Tukutuku panels are a traditional Māori art form. They are decorative wall panels that were once part of the traditional wall construction used inside meeting houses. Originally tukutuku were made by creating a latticework of vertically and horizontally placed dried stalks of kākaho, the creamy-gold flower stalks of toetoe grass, and kākaka, long straight fern stalks, or wooden laths of rimu or tōtara, called variously kaho tara, kaho tarai or arapaki.
These panels were lashed or stitched together. This was done by people working in pairs from either side, using the rich yellow strands of pīngao, white bleached or black-dyed kiekie, and sometimes harakeke, to create a range of intricate and artistic patterns. Stitches were combined to form a variety of patterns. Groups of single stitches created patterns such as tapuae kautuku, waewae pakura, whakarua kopito and papakirango. Some of the traditional cross stitched patterns are poutama, waharua, purapura whetu or mangaroa, kaokao, pātikitiki, roimata toroa and niho taniwha. In some situations, a central vertical stake, tumatahuki, was lashed to the panel to aid its strength and stability.
This method of construction created a warm, insulating type of decorative wallboard. Later, painted wooden slats or half-rounds were used for the horizontal element. Today, however, such dry flammable wallboards would fail to meet modern building regulations, and they are no longer used in construction. When used nowadays, tukutuku panels are created for their aesthetic appeal and attached to structurally approved building materials.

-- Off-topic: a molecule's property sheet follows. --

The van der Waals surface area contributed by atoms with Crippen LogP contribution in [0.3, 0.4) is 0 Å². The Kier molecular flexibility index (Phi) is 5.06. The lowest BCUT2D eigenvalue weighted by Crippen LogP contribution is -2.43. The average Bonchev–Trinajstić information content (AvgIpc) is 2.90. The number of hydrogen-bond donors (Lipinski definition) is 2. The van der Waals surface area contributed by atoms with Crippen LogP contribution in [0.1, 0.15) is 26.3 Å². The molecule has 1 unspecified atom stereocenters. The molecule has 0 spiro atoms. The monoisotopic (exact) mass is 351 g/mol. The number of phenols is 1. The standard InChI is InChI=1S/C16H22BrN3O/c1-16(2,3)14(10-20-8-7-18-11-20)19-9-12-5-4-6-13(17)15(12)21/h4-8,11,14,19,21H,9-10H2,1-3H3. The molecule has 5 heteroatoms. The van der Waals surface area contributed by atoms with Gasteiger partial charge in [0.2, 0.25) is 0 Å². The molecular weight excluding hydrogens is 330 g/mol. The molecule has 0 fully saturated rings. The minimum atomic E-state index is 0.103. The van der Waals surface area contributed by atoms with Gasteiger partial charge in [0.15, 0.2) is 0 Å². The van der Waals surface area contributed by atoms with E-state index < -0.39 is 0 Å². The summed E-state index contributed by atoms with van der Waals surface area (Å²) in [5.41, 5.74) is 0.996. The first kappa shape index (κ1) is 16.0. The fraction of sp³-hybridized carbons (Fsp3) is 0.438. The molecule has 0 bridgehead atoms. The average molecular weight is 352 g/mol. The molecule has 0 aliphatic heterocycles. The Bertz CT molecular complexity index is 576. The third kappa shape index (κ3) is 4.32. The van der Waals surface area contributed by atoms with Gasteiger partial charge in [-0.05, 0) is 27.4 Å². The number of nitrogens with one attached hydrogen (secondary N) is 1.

But like many Māori arts, the art of tukutuku came perilously close to being lost. In 1916, Apirana Ngata could find only one practicing carver left on the East Coast, Hone Ngatoto. As the result of Ngata’s concerns, the Māori Arts and Crafts Act was passed in 1926, and the Board of Māori Arts was established. This led to the founding of the Māori School of Art in Rotorua.
The School was based on a number of principles, which included the following:
- That the artistic genius of the Māori still survives.
- That its present expression must be in terms of its present environment.
- That new applications and materials will not lead to the production of un-Māori works of art, given the right method of instruction.
Ngata’s work led to a great revival of Māori building and carving, which led in turn to the revitalisation of tukutuku weaving. His specific interest in tukutuku was such that he designed panels himself.
Sir Apirana Ngata demanded the very highest standards for tukutuku work. Only the best materials and meticulously careful weaving were good enough. It was said that if his eagle eye picked out any mistakes,
he would cut it [the weaving] with his pocket knife and the weavers would have to start over again (Arapera Whaanga of Wairoa, refer Ta Apirana: nga taonga tuku).
The art of tukutuku weaving is still at risk. It is a time-consuming craft that demands patience and persistence. The panels pictured here were produced for the new Māori Resource space at the Central Library in a community funded project facilitated by members of Ngā Puna Waihanga Waitaha Tai Poutini. They represent about 900 hours work undertaken by more than 180 volunteers during the year 2001. In all their tukutuku wānanga.
This page reproduces information from page 3, 4, and 5 of the booklet Pūawaitanga o te Ringa - Fruits of our busy hands